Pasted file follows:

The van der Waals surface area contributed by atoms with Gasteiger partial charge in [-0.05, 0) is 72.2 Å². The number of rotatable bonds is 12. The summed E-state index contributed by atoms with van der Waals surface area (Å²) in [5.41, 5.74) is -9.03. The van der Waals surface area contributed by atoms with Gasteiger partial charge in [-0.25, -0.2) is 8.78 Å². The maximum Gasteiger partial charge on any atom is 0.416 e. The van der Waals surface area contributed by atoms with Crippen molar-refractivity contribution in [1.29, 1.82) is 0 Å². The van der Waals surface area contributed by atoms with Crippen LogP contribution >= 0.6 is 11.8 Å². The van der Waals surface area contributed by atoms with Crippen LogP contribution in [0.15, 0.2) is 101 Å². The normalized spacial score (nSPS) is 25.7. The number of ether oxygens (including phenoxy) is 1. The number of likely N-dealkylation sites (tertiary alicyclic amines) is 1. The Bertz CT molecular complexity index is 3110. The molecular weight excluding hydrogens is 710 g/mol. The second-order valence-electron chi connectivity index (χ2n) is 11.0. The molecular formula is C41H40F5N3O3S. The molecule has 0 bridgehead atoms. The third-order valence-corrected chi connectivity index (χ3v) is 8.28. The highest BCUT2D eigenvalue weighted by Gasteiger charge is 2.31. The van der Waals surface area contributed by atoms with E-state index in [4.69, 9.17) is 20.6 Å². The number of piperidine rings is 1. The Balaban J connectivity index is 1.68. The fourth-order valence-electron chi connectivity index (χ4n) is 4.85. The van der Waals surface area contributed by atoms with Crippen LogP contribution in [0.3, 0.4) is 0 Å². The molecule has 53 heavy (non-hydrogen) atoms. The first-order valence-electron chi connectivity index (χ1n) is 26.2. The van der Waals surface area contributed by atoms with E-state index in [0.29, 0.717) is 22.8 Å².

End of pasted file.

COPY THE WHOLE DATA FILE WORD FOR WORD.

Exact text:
The van der Waals surface area contributed by atoms with Gasteiger partial charge in [-0.05, 0) is 72.2 Å². The number of rotatable bonds is 12. The summed E-state index contributed by atoms with van der Waals surface area (Å²) in [5.41, 5.74) is -9.03. The van der Waals surface area contributed by atoms with Gasteiger partial charge in [-0.25, -0.2) is 8.78 Å². The maximum Gasteiger partial charge on any atom is 0.416 e. The van der Waals surface area contributed by atoms with Crippen molar-refractivity contribution in [1.29, 1.82) is 0 Å². The van der Waals surface area contributed by atoms with Crippen LogP contribution >= 0.6 is 11.8 Å². The van der Waals surface area contributed by atoms with Crippen LogP contribution in [0.15, 0.2) is 101 Å². The normalized spacial score (nSPS) is 25.7. The number of ether oxygens (including phenoxy) is 1. The number of likely N-dealkylation sites (tertiary alicyclic amines) is 1. The Bertz CT molecular complexity index is 3110. The molecular weight excluding hydrogens is 710 g/mol. The second-order valence-electron chi connectivity index (χ2n) is 11.0. The molecular formula is C41H40F5N3O3S. The molecule has 0 bridgehead atoms. The third-order valence-corrected chi connectivity index (χ3v) is 8.28. The highest BCUT2D eigenvalue weighted by Gasteiger charge is 2.31. The van der Waals surface area contributed by atoms with E-state index in [4.69, 9.17) is 20.6 Å². The number of piperidine rings is 1. The Balaban J connectivity index is 1.68. The fourth-order valence-electron chi connectivity index (χ4n) is 4.85. The van der Waals surface area contributed by atoms with Crippen LogP contribution in [0.3, 0.4) is 0 Å². The molecule has 53 heavy (non-hydrogen) atoms. The first-order valence-electron chi connectivity index (χ1n) is 26.2. The van der Waals surface area contributed by atoms with E-state index in [0.29, 0.717) is 22.8 Å².